From the cow to your cup, the U.S. dairy industry follows many strict government regulations, including pasteurization, to ensure that milk is safe to drink.
Over the past decades and centuries, as farmers learned to make more food with fewer resources, most of us have shifted from living on farms or in rural settings to cities. While the nation’s industrial revolution and technological advances helped grow our country and citizens gained work and expertise in other professions, it also meant that most of us became further and further removed from farming.
So, it’s only natural for us to wonder where our food comes from and how it was produced. Terms like “pasteurization” may be unfamiliar to some, and even a few who question its purpose. From the cow to your cup, the U.S. dairy industry follows many strict government regulations, including pasteurization, to ensure that milk is safe to drink.
But, how did we get there and what does pasteurization mean? Find out below.
When was pasteurization invented?
About 150 years ago, Louis Pasteur developed the pasteurization process while he was tasked with finding practical solutions for problems such as keeping harmful bacteria at bay in different foods.
A few decades after he first came up with the process, a New Jersey milk plant installed the first pasteurizer in the United States. Since that time and through today, with the exception of milk that’s marketed as “raw” (milk that has not been pasteurized) milk, all milk in the United States has been pasteurized. This process is one of the many ways the U.S. dairy industry helps ensure that our milk is safe.
What is pasteurization? And what does the process entail?
In most milk processing plants, chilled raw milk is heated by passing it between heated stainless steel plates until it reaches 161° F. It’s then held at that temperature for at least 15 seconds before it’s quickly cooled back to its original temperature of 39° F.
Here’s the “cool” part: One way the dairy industry saves energy involves using the heat of the heated pasteurized milk to warm the next batch of cold raw milk. Cold milk is then used to cool the heated pasteurized milk. By doing this, the industry uses heating and refrigeration energy more efficiently.
Why is it necessary?
According to the Centers for Disease Control and Prevention (CDC), raw milk can harbor dangerous bacteria that can pose serious health risks to you and your family. The pasteurization process kills those bacteria.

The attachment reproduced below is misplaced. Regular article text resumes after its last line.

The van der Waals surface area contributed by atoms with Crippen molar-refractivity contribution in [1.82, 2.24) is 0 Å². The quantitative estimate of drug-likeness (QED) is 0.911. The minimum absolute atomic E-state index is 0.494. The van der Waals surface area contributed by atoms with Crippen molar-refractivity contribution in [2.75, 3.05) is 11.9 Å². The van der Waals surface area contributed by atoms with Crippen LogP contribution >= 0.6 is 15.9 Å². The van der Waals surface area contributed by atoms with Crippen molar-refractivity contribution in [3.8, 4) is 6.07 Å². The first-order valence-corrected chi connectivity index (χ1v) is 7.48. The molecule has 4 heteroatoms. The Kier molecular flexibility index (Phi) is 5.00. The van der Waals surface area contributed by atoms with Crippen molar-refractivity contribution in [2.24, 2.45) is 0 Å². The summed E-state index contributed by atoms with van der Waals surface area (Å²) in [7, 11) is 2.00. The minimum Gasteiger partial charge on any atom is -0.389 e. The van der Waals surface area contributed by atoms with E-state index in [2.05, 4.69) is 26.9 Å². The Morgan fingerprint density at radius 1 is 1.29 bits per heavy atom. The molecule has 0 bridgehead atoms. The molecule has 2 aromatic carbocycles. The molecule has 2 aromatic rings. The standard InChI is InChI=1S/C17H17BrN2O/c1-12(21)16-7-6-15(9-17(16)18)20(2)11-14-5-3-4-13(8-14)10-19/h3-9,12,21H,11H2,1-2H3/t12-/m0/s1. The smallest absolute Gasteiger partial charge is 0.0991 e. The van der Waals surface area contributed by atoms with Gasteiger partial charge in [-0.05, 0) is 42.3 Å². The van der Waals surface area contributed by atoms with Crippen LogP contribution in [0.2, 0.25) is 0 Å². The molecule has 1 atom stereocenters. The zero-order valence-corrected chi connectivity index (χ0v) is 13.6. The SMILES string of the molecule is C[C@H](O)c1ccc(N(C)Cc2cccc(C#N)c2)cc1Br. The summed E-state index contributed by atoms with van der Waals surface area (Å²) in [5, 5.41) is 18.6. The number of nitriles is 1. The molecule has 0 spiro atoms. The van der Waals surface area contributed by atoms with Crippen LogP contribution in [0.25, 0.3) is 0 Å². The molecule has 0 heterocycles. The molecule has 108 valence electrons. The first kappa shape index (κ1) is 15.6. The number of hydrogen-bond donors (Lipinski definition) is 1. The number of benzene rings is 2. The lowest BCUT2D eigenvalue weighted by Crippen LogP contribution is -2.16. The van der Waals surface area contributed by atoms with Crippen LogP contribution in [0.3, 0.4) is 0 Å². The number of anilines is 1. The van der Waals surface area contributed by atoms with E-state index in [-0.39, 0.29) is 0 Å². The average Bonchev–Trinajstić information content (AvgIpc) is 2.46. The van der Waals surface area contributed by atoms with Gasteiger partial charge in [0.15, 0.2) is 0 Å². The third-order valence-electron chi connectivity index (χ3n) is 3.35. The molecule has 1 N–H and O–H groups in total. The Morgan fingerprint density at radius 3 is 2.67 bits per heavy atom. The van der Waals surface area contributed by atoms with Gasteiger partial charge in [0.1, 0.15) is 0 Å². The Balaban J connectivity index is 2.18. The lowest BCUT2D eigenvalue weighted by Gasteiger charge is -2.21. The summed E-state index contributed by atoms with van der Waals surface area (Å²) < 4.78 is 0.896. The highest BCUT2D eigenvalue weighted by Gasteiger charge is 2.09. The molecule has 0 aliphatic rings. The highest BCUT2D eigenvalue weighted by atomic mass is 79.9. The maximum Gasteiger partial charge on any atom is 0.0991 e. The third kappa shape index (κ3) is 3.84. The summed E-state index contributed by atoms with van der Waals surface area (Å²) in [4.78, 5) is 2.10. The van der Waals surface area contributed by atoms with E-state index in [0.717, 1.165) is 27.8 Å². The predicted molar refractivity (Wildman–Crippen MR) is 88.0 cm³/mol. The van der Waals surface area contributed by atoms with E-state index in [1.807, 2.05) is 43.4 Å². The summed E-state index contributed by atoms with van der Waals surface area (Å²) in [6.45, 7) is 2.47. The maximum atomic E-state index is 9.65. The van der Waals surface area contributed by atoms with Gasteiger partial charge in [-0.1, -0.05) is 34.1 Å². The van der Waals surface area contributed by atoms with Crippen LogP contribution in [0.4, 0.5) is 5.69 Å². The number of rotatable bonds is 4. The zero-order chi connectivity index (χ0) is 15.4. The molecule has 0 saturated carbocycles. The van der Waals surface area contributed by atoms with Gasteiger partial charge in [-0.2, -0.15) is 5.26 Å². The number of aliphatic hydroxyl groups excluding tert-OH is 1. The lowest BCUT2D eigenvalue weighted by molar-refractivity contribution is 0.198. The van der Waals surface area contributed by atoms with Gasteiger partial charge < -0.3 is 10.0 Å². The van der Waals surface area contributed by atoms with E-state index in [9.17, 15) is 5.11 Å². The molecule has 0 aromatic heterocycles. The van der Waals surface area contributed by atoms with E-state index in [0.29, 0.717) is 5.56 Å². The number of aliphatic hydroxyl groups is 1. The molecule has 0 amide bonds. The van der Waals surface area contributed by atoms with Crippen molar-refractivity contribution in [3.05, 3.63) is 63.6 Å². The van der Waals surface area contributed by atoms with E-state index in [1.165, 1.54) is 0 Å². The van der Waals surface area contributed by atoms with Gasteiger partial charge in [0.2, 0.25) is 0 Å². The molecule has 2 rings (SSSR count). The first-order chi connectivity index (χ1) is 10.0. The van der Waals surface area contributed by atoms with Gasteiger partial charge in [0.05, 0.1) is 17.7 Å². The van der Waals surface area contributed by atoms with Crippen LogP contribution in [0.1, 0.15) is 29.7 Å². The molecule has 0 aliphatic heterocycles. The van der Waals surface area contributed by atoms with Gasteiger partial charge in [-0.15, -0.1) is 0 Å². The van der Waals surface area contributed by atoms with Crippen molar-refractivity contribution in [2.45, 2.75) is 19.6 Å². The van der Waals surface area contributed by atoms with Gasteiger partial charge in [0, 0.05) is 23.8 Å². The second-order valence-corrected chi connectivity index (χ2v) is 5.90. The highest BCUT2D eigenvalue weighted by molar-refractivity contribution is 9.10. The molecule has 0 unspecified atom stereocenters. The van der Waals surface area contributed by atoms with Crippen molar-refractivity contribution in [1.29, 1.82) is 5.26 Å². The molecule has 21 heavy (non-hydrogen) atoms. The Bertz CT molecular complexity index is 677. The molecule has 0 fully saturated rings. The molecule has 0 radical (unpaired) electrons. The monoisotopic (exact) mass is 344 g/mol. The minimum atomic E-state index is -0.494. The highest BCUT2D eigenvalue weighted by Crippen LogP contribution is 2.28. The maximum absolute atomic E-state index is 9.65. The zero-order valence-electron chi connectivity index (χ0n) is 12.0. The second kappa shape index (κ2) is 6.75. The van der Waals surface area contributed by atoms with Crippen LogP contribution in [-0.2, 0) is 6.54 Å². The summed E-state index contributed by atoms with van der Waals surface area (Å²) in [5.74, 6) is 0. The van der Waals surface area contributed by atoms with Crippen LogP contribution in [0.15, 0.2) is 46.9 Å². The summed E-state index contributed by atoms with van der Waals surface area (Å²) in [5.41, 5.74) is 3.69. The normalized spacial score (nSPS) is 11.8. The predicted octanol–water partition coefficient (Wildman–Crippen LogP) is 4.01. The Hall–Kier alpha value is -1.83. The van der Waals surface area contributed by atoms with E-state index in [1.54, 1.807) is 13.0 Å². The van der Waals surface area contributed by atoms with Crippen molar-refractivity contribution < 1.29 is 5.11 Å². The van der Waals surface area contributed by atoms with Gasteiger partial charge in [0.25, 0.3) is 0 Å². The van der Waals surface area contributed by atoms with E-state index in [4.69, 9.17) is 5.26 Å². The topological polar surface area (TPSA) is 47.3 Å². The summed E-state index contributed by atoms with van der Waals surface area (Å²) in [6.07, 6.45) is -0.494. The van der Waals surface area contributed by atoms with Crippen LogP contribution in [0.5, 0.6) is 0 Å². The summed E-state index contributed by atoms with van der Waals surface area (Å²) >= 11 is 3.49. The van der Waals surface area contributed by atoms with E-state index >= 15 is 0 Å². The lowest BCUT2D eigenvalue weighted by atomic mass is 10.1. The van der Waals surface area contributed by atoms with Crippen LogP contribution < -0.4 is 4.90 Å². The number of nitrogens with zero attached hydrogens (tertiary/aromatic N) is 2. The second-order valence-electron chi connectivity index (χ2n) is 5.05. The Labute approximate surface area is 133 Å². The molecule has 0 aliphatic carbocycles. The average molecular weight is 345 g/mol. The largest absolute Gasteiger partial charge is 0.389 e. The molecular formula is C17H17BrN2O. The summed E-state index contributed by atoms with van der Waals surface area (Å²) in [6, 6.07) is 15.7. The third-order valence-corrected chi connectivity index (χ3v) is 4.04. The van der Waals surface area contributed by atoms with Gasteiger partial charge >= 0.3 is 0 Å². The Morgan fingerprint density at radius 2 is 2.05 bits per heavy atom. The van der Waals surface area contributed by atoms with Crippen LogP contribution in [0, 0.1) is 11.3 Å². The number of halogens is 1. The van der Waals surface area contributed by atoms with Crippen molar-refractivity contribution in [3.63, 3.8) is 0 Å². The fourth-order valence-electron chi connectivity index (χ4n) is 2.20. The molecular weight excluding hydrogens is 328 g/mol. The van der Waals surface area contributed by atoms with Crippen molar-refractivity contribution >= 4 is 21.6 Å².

Does pasteurization change milk?
No. According to the CDC, pasteurization does not significantly change the nutritional value of milk. In fact, you can get all of the nutritional benefits of drinking pasteurized milk without the risk of illness that comes with drinking raw milk.
When it comes to milk’s nutrients, all of milk’s minerals stay the same, but there is one small change when it comes to the vitamins. Raw milk contains a miniscule amount (<10 percent of the Recommended Daily Allowance, so it’s not considered a good source) of vitamin C, which doesn’t survive the pasteurization process.
In addition, according to the CDC, if you’re thinking about drinking raw milk because you believe it’s a good source of beneficial bacteria like probiotics, you need to know that it isn’t. It could be harmful and make you sick. If you’re looking to enjoy a food or beverage with probiotics, experts such as registered dietitians suggest purchasing one that’s actually labelled for containing probiotics – rather than taking your chances.
At the end of the day, you can feel confident knowing that your milk is not only good for you, but safe, too. Those throughout the dairy industry, from the farm to your grocery store, know how important those qualities are and work to make sure your family enjoys the best milk possible.
For more answers to your raw milk questions, visit the CDC’s website or the U.S. Food and Drug Administration’s site. And don’t forget to do your part, too, by checking out these simple tips to keep your milk as fresh and safe as possible!